Letter of the Day: Big waivers, big problem
THE EDITOR, Sir:
It was interesting to read The Gleaner's report, 'Big waivers for popular Jamaicans' (June 19, 2015). The report gave a sample of some prominent Jamaicans, including lawyers, athletes and politicians, who benefited greatly from tax waivers. Interestingly enough, most waivers were used to purchase cars.
I don't think anyone could argue on a well-deserved waiver to a reputable organisation getting a break on an expensive piece of equipment or machinery, used in production, stimulating the economy and employing people. Or a company in tourism (or any industry for that matter) that has contributed greatly to the development of the industry over the years getting a one-time break.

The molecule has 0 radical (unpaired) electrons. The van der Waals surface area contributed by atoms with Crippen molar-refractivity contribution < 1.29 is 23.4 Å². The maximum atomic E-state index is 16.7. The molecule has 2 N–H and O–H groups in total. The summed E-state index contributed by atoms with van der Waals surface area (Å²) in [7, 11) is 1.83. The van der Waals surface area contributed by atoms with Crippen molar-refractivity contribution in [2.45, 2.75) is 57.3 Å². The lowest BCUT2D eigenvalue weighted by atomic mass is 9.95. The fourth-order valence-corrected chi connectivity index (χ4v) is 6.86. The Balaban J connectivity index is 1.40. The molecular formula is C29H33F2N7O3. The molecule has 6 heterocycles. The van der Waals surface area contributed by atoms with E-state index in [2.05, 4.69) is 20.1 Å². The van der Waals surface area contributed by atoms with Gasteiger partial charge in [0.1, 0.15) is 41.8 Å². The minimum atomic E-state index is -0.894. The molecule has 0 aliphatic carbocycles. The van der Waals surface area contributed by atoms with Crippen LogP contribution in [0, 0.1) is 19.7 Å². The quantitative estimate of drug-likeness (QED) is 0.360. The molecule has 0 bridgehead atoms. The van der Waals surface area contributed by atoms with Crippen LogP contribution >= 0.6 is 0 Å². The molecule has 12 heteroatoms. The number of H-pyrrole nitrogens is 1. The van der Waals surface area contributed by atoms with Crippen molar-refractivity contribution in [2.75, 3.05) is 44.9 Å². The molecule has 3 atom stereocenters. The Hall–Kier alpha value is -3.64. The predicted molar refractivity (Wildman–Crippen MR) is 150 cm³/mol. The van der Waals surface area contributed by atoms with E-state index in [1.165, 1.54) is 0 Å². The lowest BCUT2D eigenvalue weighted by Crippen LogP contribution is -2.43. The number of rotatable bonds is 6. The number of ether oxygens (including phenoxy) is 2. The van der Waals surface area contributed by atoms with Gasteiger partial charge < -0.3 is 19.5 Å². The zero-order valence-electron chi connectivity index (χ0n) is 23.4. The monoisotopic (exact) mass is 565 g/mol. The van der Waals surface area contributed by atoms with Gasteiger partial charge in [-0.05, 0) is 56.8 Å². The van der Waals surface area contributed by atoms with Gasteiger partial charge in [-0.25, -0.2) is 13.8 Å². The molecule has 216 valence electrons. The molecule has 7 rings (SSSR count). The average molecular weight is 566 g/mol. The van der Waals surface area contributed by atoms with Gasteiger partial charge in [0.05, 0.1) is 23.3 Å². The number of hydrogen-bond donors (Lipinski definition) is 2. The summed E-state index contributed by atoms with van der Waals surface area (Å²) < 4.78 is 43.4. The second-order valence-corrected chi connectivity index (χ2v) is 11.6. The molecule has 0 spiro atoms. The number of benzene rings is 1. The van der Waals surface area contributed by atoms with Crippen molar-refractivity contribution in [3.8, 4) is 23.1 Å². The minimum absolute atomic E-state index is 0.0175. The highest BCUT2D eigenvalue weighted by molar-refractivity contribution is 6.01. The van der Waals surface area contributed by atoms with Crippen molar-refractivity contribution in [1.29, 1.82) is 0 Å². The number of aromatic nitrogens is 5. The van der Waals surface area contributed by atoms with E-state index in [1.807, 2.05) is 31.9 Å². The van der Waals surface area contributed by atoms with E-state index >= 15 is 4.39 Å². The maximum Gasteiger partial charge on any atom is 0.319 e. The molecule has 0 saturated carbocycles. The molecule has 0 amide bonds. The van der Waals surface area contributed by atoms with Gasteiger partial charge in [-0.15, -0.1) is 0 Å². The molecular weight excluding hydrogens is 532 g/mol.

But most waivers, however, as listed in the report, were for motor cars. The waiver cap, we understand, is $10 million per month in total, based on agreement with the International Monetary Fund (IMF). So, even the IMF realises that waivers must be controlled, as they can hurt the economy and limit Government's potential to earn revenues to do what they need to do.
We also saw some retired persons getting tax waivers, one for $1.1 million on a Mercedes-Benz! Now if you have the funds to purchase a Benz, you should have the funds to pay the taxes!
Who grants waivers?
Who approves these waivers anyway, and in what capacity? Are the reasons for waiving also stated in the tax-waiver document? Or is it based on who knows who, and a decision taken to simply waive, or not to waive?
We hope the Government of Jamaica will come clean with the entire waiving process. There are some instances where it is totally acceptable, but transparency is key.
Too many waivers can create big problems for Jamaica. We are cash-strapped and can't even pay decent wages to public servants providing essential services!